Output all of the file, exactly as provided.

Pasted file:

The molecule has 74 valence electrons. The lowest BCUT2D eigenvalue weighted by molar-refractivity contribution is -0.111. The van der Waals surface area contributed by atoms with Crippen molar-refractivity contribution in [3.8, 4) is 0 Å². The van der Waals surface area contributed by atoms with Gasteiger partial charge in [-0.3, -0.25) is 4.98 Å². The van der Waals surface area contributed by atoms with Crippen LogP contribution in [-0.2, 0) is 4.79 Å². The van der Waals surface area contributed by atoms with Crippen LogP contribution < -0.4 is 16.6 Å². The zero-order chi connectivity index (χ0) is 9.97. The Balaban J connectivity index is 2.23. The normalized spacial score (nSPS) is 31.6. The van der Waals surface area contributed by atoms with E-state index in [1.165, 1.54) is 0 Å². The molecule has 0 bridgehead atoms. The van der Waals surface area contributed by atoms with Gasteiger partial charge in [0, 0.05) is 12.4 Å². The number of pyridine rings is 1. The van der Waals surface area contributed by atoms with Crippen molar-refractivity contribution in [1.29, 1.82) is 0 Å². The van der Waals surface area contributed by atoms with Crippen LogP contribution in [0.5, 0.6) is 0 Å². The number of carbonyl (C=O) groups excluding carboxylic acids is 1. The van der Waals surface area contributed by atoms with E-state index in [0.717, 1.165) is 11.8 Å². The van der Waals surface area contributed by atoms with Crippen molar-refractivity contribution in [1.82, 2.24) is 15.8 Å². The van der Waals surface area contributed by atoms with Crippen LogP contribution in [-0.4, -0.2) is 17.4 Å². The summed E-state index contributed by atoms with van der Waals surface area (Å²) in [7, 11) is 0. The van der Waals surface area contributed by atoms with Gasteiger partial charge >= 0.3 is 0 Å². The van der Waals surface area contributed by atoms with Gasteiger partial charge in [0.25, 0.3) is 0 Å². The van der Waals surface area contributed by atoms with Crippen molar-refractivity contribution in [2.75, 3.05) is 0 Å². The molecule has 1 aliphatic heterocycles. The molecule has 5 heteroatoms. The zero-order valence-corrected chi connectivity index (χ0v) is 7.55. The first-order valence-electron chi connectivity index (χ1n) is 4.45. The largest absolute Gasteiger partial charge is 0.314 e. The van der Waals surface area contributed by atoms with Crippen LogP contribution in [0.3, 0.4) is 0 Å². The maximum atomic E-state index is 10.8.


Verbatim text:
The molecule has 74 valence electrons. The lowest BCUT2D eigenvalue weighted by molar-refractivity contribution is -0.111. The van der Waals surface area contributed by atoms with Crippen molar-refractivity contribution in [3.8, 4) is 0 Å². The van der Waals surface area contributed by atoms with Gasteiger partial charge in [-0.3, -0.25) is 4.98 Å². The van der Waals surface area contributed by atoms with Crippen LogP contribution in [-0.2, 0) is 4.79 Å². The van der Waals surface area contributed by atoms with Crippen LogP contribution < -0.4 is 16.6 Å². The zero-order chi connectivity index (χ0) is 9.97. The Balaban J connectivity index is 2.23. The normalized spacial score (nSPS) is 31.6. The van der Waals surface area contributed by atoms with E-state index in [1.165, 1.54) is 0 Å². The molecule has 0 bridgehead atoms. The van der Waals surface area contributed by atoms with Gasteiger partial charge in [0, 0.05) is 12.4 Å². The number of pyridine rings is 1. The van der Waals surface area contributed by atoms with Crippen molar-refractivity contribution in [1.29, 1.82) is 0 Å². The van der Waals surface area contributed by atoms with Crippen LogP contribution in [0.5, 0.6) is 0 Å². The number of carbonyl (C=O) groups excluding carboxylic acids is 1. The van der Waals surface area contributed by atoms with E-state index in [0.717, 1.165) is 11.8 Å². The van der Waals surface area contributed by atoms with Crippen molar-refractivity contribution in [1.82, 2.24) is 15.8 Å². The van der Waals surface area contributed by atoms with Crippen LogP contribution in [-0.4, -0.2) is 17.4 Å². The summed E-state index contributed by atoms with van der Waals surface area (Å²) in [7, 11) is 0. The van der Waals surface area contributed by atoms with Gasteiger partial charge >= 0.3 is 0 Å². The van der Waals surface area contributed by atoms with Gasteiger partial charge in [0.25, 0.3) is 0 Å². The van der Waals surface area contributed by atoms with Crippen molar-refractivity contribution in [2.75, 3.05) is 0 Å². The molecule has 1 aliphatic heterocycles. The molecule has 5 heteroatoms. The zero-order valence-corrected chi connectivity index (χ0v) is 7.55. The first-order valence-electron chi connectivity index (χ1n) is 4.45. The largest absolute Gasteiger partial charge is 0.314 e. The van der Waals surface area contributed by atoms with Crippen LogP contribution in [0.3, 0.4) is 0 Å². The maximum atomic E-state index is 10.8.